Lucy Worsley Investigates – Princes in the Tower

Lucy Worsley Investigates – Princes in the Tower: What really happened to the princes in the tower? Lucy Worsley uncovers the story of the two boys whose disappearance in 1483 has led to centuries of mystery and speculation.



The historian examines four dramatic chapters in British history, exploring how changing attitudes to gender politics, class inequality, mental health and children can challenge perceptions of the past and provide new answers to each myster. She begins with the 16th-century witch hunts, when thousands of ordinary people, mostly women, were hunted down, tortured and killed across Scotland and England. Lucy Worsley investigates the mysteries of some of the most infamous and brutal chapters in British history, finding new witnesses and compelling evidence. What will she uncover?

Lucy Worsley is a British historian, author, curator, and television presenter. She is Joint Chief Curator at Historic Royal Palaces but is best known as a presenter of BBC Television series on historical topics.


Lucy Worsley Investigates – Princes in the Tower


The Princes in the Tower refers to the apparent murder in England in the 1480s of the deposed King Edward V of England and Richard of Shrewsbury, Duke of York. These two brothers were the only sons of King Edward IV and Elizabeth Woodville surviving at the time of their father’s death in 1483. When they were 12 and 9 years old, respectively, they were lodged in the Tower of London by their paternal uncle and all-powerful regent the Duke of Gloucester. This was supposedly in preparation for Edward V’s forthcoming coronation. However, before the young king could be crowned, he and his brother were declared illegitimate. Gloucester ascended the throne as Richard III.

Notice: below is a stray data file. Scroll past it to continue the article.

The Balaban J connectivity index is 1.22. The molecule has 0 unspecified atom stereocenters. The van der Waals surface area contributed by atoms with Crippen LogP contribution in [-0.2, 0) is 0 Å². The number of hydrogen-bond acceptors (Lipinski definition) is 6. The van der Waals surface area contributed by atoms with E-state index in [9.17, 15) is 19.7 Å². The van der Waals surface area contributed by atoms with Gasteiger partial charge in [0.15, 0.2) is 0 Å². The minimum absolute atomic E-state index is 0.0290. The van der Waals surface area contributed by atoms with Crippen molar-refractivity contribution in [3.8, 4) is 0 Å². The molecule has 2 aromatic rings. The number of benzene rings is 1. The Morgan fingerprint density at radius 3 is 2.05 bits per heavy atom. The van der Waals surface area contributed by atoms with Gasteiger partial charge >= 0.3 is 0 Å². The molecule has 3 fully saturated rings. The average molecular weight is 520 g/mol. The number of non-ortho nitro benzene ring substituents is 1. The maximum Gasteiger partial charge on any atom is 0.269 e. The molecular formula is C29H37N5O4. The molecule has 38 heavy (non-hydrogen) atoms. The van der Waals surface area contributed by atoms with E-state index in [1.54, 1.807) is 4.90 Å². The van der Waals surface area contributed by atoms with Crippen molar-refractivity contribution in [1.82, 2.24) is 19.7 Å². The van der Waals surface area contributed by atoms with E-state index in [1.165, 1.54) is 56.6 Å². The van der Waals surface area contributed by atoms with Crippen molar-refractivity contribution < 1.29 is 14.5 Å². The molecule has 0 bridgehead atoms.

It is unclear what happened to the boys after the last recorded sighting of them in the tower. It is generally assumed that they were murdered; a common hypothesis is that they were killed by Richard in an attempt to secure his hold on the throne. Their deaths may have occurred sometime in 1483, but apart from their disappearance, the only evidence is circumstantial. As a result, several other hypotheses about their fates have been proposed, including the suggestion that they were murdered by their maternal uncle the Duke of Buckingham or future brother-in-law King Henry VII, among others. It has also been suggested that one or both princes may have escaped assassination. In 1487, Lambert Simnel initially claimed to be the Duke of York, but later claimed to be York’s cousin the Earl of Warwick. From 1491 until his capture in 1497, Perkin Warbeck claimed to be the Duke of York, having supposedly escaped to Flanders. Warbeck’s claim was supported by some contemporaries, including York’s aunt the Duchess of Burgundy.

In 1674, workmen at the tower dug up, from under the staircase, a wooden box containing two small human skeletons. The bones were widely accepted at the time as those of the princes, but this has not been proven and is far from certain. King Charles II had the bones buried in Westminster Abbey, where they remain.

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